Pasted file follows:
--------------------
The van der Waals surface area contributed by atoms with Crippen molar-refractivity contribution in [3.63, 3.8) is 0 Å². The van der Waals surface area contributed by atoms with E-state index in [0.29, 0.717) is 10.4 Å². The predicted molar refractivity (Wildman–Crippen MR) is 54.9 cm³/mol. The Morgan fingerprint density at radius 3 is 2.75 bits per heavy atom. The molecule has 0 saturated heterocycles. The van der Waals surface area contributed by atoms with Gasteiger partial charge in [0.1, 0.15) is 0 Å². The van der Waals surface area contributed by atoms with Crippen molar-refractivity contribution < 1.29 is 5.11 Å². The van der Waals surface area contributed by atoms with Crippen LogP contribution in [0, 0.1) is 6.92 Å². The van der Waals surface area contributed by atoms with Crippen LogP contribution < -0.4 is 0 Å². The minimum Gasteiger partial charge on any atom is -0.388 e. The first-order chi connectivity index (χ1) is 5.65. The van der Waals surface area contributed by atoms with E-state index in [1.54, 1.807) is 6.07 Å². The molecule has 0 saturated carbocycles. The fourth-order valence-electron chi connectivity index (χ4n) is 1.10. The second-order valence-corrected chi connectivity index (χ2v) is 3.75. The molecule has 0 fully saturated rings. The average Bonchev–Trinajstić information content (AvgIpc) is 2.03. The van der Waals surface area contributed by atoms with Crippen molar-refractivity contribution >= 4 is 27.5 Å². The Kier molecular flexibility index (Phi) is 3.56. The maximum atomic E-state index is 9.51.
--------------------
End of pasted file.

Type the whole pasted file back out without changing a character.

The van der Waals surface area contributed by atoms with Crippen molar-refractivity contribution in [3.63, 3.8) is 0 Å². The van der Waals surface area contributed by atoms with E-state index in [0.29, 0.717) is 10.4 Å². The predicted molar refractivity (Wildman–Crippen MR) is 54.9 cm³/mol. The Morgan fingerprint density at radius 3 is 2.75 bits per heavy atom. The molecule has 0 saturated heterocycles. The van der Waals surface area contributed by atoms with Gasteiger partial charge in [0.1, 0.15) is 0 Å². The van der Waals surface area contributed by atoms with Crippen molar-refractivity contribution < 1.29 is 5.11 Å². The van der Waals surface area contributed by atoms with Crippen LogP contribution in [0, 0.1) is 6.92 Å². The van der Waals surface area contributed by atoms with Crippen LogP contribution < -0.4 is 0 Å². The minimum Gasteiger partial charge on any atom is -0.388 e. The first-order chi connectivity index (χ1) is 5.65. The van der Waals surface area contributed by atoms with E-state index in [1.54, 1.807) is 6.07 Å². The molecule has 0 saturated carbocycles. The fourth-order valence-electron chi connectivity index (χ4n) is 1.10. The second-order valence-corrected chi connectivity index (χ2v) is 3.75. The molecule has 0 fully saturated rings. The average Bonchev–Trinajstić information content (AvgIpc) is 2.03. The van der Waals surface area contributed by atoms with Crippen molar-refractivity contribution >= 4 is 27.5 Å². The Kier molecular flexibility index (Phi) is 3.56. The maximum atomic E-state index is 9.51.